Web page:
Strong is talking about the failure of “avenues to stability” disappearing for workers of all kinds, the middle class and the working class; the creative class and the para-professional hospital workers who stood between us and COVID-19. It is a systematic crisis caused by the funneling of money and opportunity—of safety—to the top.

And it is an even quicker slide to the bottom. More than 20 million people—roughly 20 percent of the 110 million Americans living in rented homes—could face homelessness by the fall, according to an analysis that draws on data from the COVID-19 Eviction Defense Project.

“We’re… going to face the biggest homelessness crisis that this country has faced in decades, probably since the Great Depression,” former Democratic presidential candidate and HUD Secretary Julián Castro said in an interview with Salon. “We’ve never seen anything like that in our lifetime… Mitch McConnell and Donald Trump—it’s not surprising that they’re so disconnected from the lives of everyday people. That’s what people are thinking about. That’s what they’re worrying about. How am I going to pay the rent?”

Yet species being is alive and well, asserting itself through innumerable people and organizations, and imagining possibilities for remaking our world. The Eviction Defense Network is dedicated to “Housing is a Human Right” and calls the affordable housing crisis a health crisis. The Eviction Lab at Princeton University tracks housing insecurity. They maintain, “a stable, affordable home is central to human flourishing and economic mobility,” so understanding “the sudden, traumatic loss of home through eviction,” is crucial to understanding the causes of poverty. Many organizations now fight for prison reform and the rights of the incarcerated, especially Nation Inside.

And there are organizations dedicated to food insecurity in every state, like City Seed in New Haven, Connecticut, not just to provide quality food regardless of income but to shape how and where its grown.

Debt can be canceled. The International Monetary Fund has canceled $125 million in debt payments for twenty-five poor countries so that they can use it to fight the pandemic. The G20 nations also announced that they would suspend (not cancel) debt payments for the rest of year for seventy-seven countries, a sum of $12 billion. It’s only a fraction of the overall debt, but it acknowledges that the survival of citizens and a government that can serve them stand above profit. The Jubilee Debt Campaign, a UK centered organization founded in 1996, is dedicated to securing debt cancelation. Next System is a collaborative dedicated to thinking about how the entire economy can and will reflect human needs and a stable environment.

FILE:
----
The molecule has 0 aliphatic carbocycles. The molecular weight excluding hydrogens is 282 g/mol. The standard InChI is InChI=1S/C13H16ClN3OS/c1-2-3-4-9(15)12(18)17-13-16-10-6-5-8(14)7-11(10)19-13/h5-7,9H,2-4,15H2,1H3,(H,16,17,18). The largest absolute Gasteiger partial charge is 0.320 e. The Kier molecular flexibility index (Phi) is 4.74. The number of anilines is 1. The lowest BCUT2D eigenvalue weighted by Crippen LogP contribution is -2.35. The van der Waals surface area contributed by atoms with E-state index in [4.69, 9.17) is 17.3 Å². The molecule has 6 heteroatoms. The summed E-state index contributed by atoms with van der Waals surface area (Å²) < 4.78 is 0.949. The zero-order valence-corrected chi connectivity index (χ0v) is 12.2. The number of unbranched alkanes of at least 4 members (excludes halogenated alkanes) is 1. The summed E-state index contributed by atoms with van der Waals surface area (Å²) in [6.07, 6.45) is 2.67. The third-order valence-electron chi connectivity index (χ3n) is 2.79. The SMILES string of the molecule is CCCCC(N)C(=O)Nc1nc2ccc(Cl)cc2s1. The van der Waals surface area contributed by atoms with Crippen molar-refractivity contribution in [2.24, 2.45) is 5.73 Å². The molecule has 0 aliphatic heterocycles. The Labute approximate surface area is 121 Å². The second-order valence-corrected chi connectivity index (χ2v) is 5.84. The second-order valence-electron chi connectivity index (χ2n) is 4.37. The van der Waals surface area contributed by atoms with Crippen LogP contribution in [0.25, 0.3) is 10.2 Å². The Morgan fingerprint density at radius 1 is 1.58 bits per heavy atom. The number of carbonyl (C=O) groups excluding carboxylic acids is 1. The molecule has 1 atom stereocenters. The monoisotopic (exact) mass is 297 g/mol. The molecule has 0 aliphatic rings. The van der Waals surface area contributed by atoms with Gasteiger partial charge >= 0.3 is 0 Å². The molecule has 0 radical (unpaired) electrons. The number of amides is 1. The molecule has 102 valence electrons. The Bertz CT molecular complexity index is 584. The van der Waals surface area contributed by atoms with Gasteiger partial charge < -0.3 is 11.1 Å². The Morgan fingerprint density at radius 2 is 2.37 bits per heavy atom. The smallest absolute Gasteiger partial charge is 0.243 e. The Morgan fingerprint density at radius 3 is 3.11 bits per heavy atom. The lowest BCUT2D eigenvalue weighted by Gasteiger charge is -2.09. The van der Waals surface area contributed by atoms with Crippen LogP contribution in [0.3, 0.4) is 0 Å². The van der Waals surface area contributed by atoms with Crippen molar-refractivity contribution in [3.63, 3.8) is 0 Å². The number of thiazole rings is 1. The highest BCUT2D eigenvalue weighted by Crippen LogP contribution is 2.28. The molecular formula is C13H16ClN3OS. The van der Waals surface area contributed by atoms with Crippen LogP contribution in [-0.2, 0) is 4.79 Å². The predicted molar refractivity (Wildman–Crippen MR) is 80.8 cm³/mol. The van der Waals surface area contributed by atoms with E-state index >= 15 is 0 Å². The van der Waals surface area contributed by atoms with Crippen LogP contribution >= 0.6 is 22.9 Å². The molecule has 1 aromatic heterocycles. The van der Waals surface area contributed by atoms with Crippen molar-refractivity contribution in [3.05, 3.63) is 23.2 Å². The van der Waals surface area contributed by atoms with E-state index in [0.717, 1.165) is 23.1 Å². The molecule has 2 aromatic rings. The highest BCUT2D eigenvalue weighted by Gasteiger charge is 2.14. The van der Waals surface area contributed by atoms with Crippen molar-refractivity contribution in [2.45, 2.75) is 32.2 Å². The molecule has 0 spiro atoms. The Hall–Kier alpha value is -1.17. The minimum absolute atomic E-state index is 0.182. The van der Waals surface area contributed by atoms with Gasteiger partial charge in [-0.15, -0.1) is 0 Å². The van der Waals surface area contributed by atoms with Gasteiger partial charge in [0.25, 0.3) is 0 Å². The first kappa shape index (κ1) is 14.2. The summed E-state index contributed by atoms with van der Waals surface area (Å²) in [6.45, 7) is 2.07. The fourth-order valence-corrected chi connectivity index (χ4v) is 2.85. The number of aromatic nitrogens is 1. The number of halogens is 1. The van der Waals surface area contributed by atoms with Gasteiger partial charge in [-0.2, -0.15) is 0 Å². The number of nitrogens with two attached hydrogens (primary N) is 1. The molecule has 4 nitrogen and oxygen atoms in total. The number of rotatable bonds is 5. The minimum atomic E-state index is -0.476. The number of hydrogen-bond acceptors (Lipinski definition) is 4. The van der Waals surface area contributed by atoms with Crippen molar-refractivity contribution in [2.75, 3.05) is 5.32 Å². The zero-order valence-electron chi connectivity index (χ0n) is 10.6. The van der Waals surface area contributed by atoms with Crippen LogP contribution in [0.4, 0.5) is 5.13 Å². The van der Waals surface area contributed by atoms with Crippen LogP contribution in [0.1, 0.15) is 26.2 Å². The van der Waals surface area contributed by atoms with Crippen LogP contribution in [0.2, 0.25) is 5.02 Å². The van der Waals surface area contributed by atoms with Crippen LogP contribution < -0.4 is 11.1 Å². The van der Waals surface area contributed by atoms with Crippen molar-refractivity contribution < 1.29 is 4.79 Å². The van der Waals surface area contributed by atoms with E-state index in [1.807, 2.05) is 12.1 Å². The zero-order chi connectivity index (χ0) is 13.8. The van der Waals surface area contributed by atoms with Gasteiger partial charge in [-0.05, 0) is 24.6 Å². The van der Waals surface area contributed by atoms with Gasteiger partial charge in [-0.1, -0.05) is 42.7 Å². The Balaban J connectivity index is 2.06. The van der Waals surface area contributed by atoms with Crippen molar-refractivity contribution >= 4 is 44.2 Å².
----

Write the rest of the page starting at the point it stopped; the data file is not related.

During one of his incarcerations, the Worker drinks a cup of tea with the spouse of a visiting minister. We hear it gurgling in their intestines as they both look embarrassed. Our differences are social, not biological. Everything that divides us is conditioned on conditions. “To say that man is a species being,” Marx wrote, “is … to say that man raises himself above his own subjective individuality, that he recognizes in himself the objective universal, and thereby transcends himself as a finite being.”

This might be taken as ignoring the differences we celebrate or even as squelching individuality. It’s neither. Marx is only saying that we have the capacity to think of ourselves as a species, as having a human condition that links us together. We’re individuals born into classes and cultures—but we don’t have to be trapped in them.

Steven Stoll is professor of history at Fordham University and author of Ramp Hollow: The Ordeal of Appalachia (FSG, 2017).